A 1963 graduate of the University of North Carolina, Durham is a 13-time recipient of the North Carolina Sportscaster of the Year Award He is a member of the North Carolina Sports Hall of Fame, the North Carolina Broadcasters Hall of Fame, the Stanly County Sports Hall of Fame and the Mebane Sports Hall of Fame.
He has received a distinguished service medal from the UNC General Alumni Association for outstanding service to the University and the alumni association; the William R. Davie Award, given by the UNC Board of Trustees to recognize extraordinary service to the University; the Skeeter Francis Award for special service to the Atlantic Coast Conference; the Russell Blunt Legends Award from the North Carolina High School Athletic Association for being a true legend in athletics; the Lindsey Nelson Outstanding Sportscaster Award from the All-American Football Foundation; with his wife of 47 years, Jean, the Outstanding Service Award from the Lineberger Comprehensive Cancer Center Board of Visitors; a Priceless Gem from UNC Athletics; and a Distinguished Service Award from the NCHSAA.
Durham was born in 1941 in Mebane and grew up in Albemarle. He was sports director at WUNC while attending Carolina, sports director at WFMY-TV in Greensboro from 1963-77 and at WPTF-TV in Raleigh from 1977-1981 Since 1981, he worked for the Tar Heel Sports Network with VilCom Inc. of Chapel Hill and Learfield Communications Inc. of Jefferson City, Mo.
Durham has called UNC games for six head coaches in football (Bill Dooley, Dick Crum, Mack Brown, Carl Torbush, John Bunting and Butch Davis) and four head coaches in men's basketball (Dean Smith, Bill Guthridge, Matt Doherty and Roy Williams) in addition to working with head coaches and assistant coaches from all of UNC's sports on Rams Club tours and as master of ceremonies at many other speaking engagements. He worked with directors of athletics Homer Rice, Bill Cobey, John Swofford and Dick Baddour.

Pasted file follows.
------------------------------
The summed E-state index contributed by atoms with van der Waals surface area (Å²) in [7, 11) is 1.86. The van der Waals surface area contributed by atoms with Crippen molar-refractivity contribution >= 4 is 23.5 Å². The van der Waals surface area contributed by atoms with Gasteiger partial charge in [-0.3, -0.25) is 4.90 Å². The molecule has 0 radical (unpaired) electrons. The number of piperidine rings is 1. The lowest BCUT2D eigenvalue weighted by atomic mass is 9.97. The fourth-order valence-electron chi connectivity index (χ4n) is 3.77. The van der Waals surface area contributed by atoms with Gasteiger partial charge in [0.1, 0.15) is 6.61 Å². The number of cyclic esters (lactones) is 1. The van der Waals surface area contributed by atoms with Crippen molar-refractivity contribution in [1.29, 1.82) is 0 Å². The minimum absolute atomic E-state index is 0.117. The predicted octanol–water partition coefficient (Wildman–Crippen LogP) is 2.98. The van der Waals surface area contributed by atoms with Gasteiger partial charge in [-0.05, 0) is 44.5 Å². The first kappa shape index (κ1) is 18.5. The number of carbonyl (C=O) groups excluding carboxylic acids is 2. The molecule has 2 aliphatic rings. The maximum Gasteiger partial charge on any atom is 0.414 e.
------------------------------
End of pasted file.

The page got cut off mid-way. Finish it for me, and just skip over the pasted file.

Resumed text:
Durham has called 23 Tar Heel football bowl games, 13 men's basketball Final Fours and six national championship games, including the NCAA title-winning seasons in 1982, 1993, 2005 and 2009.
His broadcast career spanned the collegiate playing days of football players such as Paul Miller, Mike Voight, Amos Lawrence, Kelvin Bryant, Lawrence Taylor, Harris Barton, Natrone Means, Jason Stanicek, Leon Johnson, Greg Ellis, Dre' Bly, Julius Peppers, Darian Durant, Hakeem Nicks and T.J. Yates. In basketball, Durham called games for 26 different Tar Heels whose jerseys hang in the Smith Center rafters, including National Players of theYear Phil Ford, James Worthy, Michael Jordan, Kenny Smith, Jerry Stackhouse, Antawn Jamison, Sean May and Tyler Hansbrough.
Durham broadcast Carolina football and basketball games with numerous color analysts and sideline reporters, including Jones Angell, Phil Ford, Stephen Gates, Jerod Haase, Jim Heavner, Henry Hinton, Bob Holliday, Charlie Justice, Freddie Kiger, Lee Kinard, Ken Mack, Draggan Mihailovich, Mick Mixon, Eric Montross, Lee Pace, Bob Quincy and Rick Steinbacher.
Spotters and statisticians who worked with Durham include Harold and Carroll Bowen, Whitney Smith, Eric Fiddleman, Jody Zeugner and Greg Tilley. Network engineers who worked with Durham include current engineer Ben Alexander, Rick Edwards, Jim and Patti Eddings, David Wright, Jerry Brown, David Modlin, Fred Pace, Paul Boone and John Rose.